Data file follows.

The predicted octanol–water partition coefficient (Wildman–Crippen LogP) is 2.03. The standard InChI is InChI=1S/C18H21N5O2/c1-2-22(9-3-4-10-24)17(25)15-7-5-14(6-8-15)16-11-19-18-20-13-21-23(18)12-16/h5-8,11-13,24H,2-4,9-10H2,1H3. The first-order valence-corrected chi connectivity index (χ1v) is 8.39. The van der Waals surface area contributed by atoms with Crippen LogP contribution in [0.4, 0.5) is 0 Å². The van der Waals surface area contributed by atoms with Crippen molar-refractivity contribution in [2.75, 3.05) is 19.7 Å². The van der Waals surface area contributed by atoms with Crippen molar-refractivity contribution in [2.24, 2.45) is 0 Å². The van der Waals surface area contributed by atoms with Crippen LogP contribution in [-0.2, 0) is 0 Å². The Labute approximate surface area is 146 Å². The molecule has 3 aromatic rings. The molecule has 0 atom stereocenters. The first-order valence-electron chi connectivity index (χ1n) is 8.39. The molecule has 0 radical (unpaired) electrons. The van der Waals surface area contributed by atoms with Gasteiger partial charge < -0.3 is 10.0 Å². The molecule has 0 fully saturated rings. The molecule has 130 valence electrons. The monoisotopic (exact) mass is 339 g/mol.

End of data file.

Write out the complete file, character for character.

The predicted octanol–water partition coefficient (Wildman–Crippen LogP) is 2.03. The standard InChI is InChI=1S/C18H21N5O2/c1-2-22(9-3-4-10-24)17(25)15-7-5-14(6-8-15)16-11-19-18-20-13-21-23(18)12-16/h5-8,11-13,24H,2-4,9-10H2,1H3. The first-order valence-corrected chi connectivity index (χ1v) is 8.39. The van der Waals surface area contributed by atoms with Crippen LogP contribution in [0.4, 0.5) is 0 Å². The van der Waals surface area contributed by atoms with Crippen molar-refractivity contribution in [2.75, 3.05) is 19.7 Å². The van der Waals surface area contributed by atoms with Crippen molar-refractivity contribution in [2.24, 2.45) is 0 Å². The van der Waals surface area contributed by atoms with Crippen LogP contribution in [-0.2, 0) is 0 Å². The Labute approximate surface area is 146 Å². The molecule has 3 aromatic rings. The molecule has 0 atom stereocenters. The first-order valence-electron chi connectivity index (χ1n) is 8.39. The molecule has 0 radical (unpaired) electrons. The van der Waals surface area contributed by atoms with Gasteiger partial charge < -0.3 is 10.0 Å². The molecule has 0 fully saturated rings. The molecule has 130 valence electrons. The monoisotopic (exact) mass is 339 g/mol.